28 May saw the launch at the Whipple Museum of the online Peterhouse Manuscripts Collection, housed in the Cambridge Digital Library. The collection aims to present highlights from the College’s collection of 276 medieval manuscripts, and will be developed as time and funding allow. High-quality images are presented alongside searchable transcription, commentaries and critical apparatus, making the Peterhouse manuscripts accessible to scholars around the world. Initial work on the collection has been made possible by generous funding from donors to the College, particularly Dr Joe Pesce.
The launch focused on the first manuscript to be digitised, the fourteenth-century Equatorie of the Planetis (MS 75.I). This manuscript has been at Peterhouse since at least 1538, but it was first brought to the world’s attention in the 1950s by the historian of science Derek (de Solla) Price. Price was a PhD student, conducting research into “the history of scientific instrument making”, and came to the Perne Library expecting to examine an unexceptional astrolabe treatise. He found something quite different, as he later recalled:
As I opened it, the shock was considerable. The instrument pictured there was quite unlike an astrolabe – or anything else immediately recognizable. The manuscript itself was beautifully clear and legible, although full of erasures and corrections exactly like an author’s draft after polishing (which indeed it almost certainly is) and, above all, nearly every page was dated 1392 and written in Middle English instead of Latin. [Science Since Babylon, enlarged edition, 1975, 26-27]
Price realised straight away that the manuscript might be by the poet and astronomer Geoffrey Chaucer (c.1343-1400), whose Treatise on the Astrolabe, probably written in 1391, is a very early example of scientific writing in English. He quickly changed his PhD to focus exclusively on this manuscript, and the resulting thesis (published in 1955) included an edition and translation of the instrument treatise that takes up nine folios of the manuscript (alongside seventy folios of astronomical tables).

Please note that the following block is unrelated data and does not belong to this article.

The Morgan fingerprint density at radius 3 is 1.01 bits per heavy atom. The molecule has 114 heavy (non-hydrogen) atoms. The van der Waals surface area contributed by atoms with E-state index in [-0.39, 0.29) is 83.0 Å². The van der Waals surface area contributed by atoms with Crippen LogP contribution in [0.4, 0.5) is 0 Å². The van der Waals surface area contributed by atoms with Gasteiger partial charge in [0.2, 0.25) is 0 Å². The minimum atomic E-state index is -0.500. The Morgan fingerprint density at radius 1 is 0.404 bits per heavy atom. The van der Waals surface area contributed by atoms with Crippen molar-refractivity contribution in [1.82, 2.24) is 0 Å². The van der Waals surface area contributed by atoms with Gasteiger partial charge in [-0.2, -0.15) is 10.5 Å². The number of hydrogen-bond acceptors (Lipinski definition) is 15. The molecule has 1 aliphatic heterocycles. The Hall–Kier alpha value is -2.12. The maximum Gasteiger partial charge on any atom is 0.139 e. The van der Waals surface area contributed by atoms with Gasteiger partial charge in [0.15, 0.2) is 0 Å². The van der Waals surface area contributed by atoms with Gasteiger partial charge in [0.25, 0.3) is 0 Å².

The instrument Price could not at first identify turned out to be an equatorium, a device designed to compute the positions of the planets. Few equatoria survive today, but they were popular tools of astronomy and astrology in the later middle ages. They were based on the models of planetary motion explained by the Greek astronomer Claudius Ptolemy (c.90-c.168) – essentially three-dimensional diagrams with moving parts. Medieval astronomers took pride in adapting and refining their predecessors’ designs, and the Peterhouse equatorium, whose construction is explained in detail in the manuscript, represents an improvement on the equatoria of notable astronomers such as Campanus of Novara (c.1220-1296) and Richard of Wallingford (1292-1336). Because the manuscript is a draft, we can see the author-translator working out and refining his ideas, learning new techniques and devising improvements as he goes.
Price decided to build the equatorium, following the manuscript’s instructions. In an era when historians favoured intensive textual scholarship and did not particularly value reconstruction, this was unusual. So why did Price do it? The answer perhaps lies in his biography. He was from a working-class, Jewish background in the East End of London, and had taken his first PhD in metal physics at the South-West Essex Technical College in 1946. He came to Cambridge from the University of Malaya, where he had been teaching applied mathematics. He arrived in Cambridge in 1951, the year that the University set its first exams in History of Science, and the Whipple Museum of the History of Science opened. The discipline of history of science was in its infancy, and scientists and historians were competing for authority as its boundaries were laid out. In this context, Price clearly felt he needed to establish himself; the publicity surrounding the discovery of a manuscript that might be written in the hand of Chaucer allowed him to do that. Price had worked in the Cavendish Laboratory, helping organise its archives and historic apparatus, and had a good relationship with the Cavendish Professor Sir Lawrence Bragg. Bragg helped him organise a full-scale model of the equatorium to display at an event at the Royal Society in 1952. The model, pictured below, is now at the Whipple Museum. An account of its construction, later loss and rediscovery, has just been published in the Royal Society journal Notes and Records, written by current Petrean Seb Falk.